Raising Chickens and Electric Netting

posted in: Fencing | 0

photo-5 (2)

More and more people are wanting to raise chickens ~ for some people as a means to provide income, and for others just to enjoy them and have fresh eggs. But no matter where you raise them, whether you are in a suburban neighborhood or in a rural landscape, predators will be present. That is why ELECTRIC NETTING is a great resource. The following information is shared by Wellscroft Fencing in New Hampshire. They have personal experience with what they are sharing here ~ they are farmers, too..


Electric netting is one of the fastest, easiest, and most versatile types of fence available.  It is widely used to confine just about any livestock as well as protect a vast array of crops from a host of predators.  Netting is a great temporary fencing option and is an excellent choice for anyone farming on rented land, preferring to shift their grazing areas, or that does not want to invest in a permanent fence.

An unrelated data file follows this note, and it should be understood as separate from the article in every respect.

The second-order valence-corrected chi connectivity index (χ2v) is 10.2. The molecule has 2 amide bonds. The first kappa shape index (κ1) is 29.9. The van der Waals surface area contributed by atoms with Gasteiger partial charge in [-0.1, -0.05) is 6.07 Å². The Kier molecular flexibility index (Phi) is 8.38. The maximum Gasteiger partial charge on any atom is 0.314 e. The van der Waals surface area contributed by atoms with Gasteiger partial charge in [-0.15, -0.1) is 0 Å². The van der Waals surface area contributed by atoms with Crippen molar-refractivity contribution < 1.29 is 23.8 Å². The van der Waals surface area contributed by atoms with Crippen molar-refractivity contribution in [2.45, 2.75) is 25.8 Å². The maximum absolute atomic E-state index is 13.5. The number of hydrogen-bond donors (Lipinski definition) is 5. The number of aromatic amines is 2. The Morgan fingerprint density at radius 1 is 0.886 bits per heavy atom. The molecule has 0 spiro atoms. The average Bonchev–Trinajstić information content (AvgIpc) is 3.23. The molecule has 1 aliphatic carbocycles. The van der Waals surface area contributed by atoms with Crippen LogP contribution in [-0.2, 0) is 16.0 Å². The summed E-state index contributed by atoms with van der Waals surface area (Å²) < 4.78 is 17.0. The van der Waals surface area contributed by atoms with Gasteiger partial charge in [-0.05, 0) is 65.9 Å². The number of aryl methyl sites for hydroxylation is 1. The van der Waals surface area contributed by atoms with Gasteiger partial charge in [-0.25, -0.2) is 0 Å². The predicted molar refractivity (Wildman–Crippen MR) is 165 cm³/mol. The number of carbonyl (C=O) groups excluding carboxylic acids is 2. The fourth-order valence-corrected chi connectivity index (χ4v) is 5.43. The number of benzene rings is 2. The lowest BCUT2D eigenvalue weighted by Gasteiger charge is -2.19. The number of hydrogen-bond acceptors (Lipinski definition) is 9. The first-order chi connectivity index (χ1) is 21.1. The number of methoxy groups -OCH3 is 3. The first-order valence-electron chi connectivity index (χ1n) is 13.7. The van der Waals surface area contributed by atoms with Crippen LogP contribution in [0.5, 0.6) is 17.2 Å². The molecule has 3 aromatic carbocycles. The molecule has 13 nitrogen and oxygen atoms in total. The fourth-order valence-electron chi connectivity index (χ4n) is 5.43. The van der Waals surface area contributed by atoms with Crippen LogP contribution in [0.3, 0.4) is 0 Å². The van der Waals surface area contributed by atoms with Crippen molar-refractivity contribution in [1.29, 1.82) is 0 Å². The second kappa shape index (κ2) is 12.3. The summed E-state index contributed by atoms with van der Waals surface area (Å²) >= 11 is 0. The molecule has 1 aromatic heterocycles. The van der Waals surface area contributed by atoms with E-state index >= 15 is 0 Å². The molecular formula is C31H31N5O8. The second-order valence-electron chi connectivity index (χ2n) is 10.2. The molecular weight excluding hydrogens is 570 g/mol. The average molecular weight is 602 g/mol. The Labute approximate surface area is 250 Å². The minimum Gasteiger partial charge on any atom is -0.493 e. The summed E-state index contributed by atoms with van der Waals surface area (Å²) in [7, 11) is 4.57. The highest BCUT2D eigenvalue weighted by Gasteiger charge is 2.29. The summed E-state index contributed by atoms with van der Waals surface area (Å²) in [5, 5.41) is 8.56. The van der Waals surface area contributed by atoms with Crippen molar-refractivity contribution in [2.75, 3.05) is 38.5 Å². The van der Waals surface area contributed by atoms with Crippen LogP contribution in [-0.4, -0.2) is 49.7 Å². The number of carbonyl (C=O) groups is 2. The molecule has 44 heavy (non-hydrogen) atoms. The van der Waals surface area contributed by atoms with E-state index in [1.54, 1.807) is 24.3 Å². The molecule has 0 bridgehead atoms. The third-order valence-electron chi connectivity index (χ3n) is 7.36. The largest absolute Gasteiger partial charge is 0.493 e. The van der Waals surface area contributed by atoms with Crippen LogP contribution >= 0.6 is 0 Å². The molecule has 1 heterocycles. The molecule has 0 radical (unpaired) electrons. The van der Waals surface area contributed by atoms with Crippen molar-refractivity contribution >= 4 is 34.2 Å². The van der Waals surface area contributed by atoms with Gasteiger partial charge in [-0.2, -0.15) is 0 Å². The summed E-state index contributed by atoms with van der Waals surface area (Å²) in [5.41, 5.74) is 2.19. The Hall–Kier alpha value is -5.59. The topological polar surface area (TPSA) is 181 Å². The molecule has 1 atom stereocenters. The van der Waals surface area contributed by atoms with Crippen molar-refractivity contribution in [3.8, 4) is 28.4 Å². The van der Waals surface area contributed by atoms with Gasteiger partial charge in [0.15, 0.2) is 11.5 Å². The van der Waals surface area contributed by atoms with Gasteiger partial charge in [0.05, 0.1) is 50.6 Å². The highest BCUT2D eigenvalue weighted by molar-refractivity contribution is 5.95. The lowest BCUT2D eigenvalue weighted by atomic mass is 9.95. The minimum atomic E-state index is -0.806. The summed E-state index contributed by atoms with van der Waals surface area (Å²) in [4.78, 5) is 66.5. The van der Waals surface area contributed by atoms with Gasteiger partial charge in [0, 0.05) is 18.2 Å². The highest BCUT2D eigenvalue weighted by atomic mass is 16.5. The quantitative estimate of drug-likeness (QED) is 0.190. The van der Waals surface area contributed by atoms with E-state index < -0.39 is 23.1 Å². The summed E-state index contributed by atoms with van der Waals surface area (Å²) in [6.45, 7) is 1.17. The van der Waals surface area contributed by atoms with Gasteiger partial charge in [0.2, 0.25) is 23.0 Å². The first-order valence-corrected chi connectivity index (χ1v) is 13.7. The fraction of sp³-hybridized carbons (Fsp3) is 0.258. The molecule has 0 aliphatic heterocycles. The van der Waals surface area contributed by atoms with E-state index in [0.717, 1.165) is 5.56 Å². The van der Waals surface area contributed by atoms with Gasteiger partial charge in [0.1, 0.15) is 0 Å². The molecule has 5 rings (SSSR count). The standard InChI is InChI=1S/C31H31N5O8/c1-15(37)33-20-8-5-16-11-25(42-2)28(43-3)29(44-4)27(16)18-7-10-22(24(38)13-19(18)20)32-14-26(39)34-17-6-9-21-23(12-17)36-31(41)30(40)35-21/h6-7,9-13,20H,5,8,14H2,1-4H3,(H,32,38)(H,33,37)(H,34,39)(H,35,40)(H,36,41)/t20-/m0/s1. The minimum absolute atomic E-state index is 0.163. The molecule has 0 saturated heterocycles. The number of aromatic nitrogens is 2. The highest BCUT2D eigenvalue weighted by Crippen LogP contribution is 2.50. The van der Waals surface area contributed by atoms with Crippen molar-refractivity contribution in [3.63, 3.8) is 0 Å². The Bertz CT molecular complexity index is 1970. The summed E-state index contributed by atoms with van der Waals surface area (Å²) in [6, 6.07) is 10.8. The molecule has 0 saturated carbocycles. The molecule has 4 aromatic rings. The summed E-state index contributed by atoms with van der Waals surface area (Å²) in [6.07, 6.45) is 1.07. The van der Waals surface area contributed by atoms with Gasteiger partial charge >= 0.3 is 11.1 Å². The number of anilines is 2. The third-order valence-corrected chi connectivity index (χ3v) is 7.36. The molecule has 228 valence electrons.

How electric netting works:  One of the nicest benefits of electric netting is it is quick and easy to set up and move.  Most netting is made from a poli-conductor horizontal strand tied or bonded to a polyethylene string or plastic vertical strut which holds each intersection in place.

A hollow PVC post with steel spike is inserted at various intervals in the net depending on its type (some are spaced closer together to better support the weight of the netting). The size of the netting grid, height, length, type of conductor, post size, and spike type are all considered for the animal that is to be kept in or out. Once you set up your netting, install a ground rod and energizer for it to be effective.  It is recommended that netting never be left unenergized.

Finally, know that netting is very effective for all seasons, except in areas where winter brings plenty of snow. Netting does not hold up to snow, and wildlife standing on that snow will not receive an electrical shock, as they cannot be grounded.

If any of your farm animals are out in the winter, you must use a woven wire fence, with an electrified wire at the top of the fence. In this instance, as the wildlife climb the fence to get over, they will be grounded when they touch the electrified wire.

Photos and information provided by Wellscroft Fencing in New Hampshire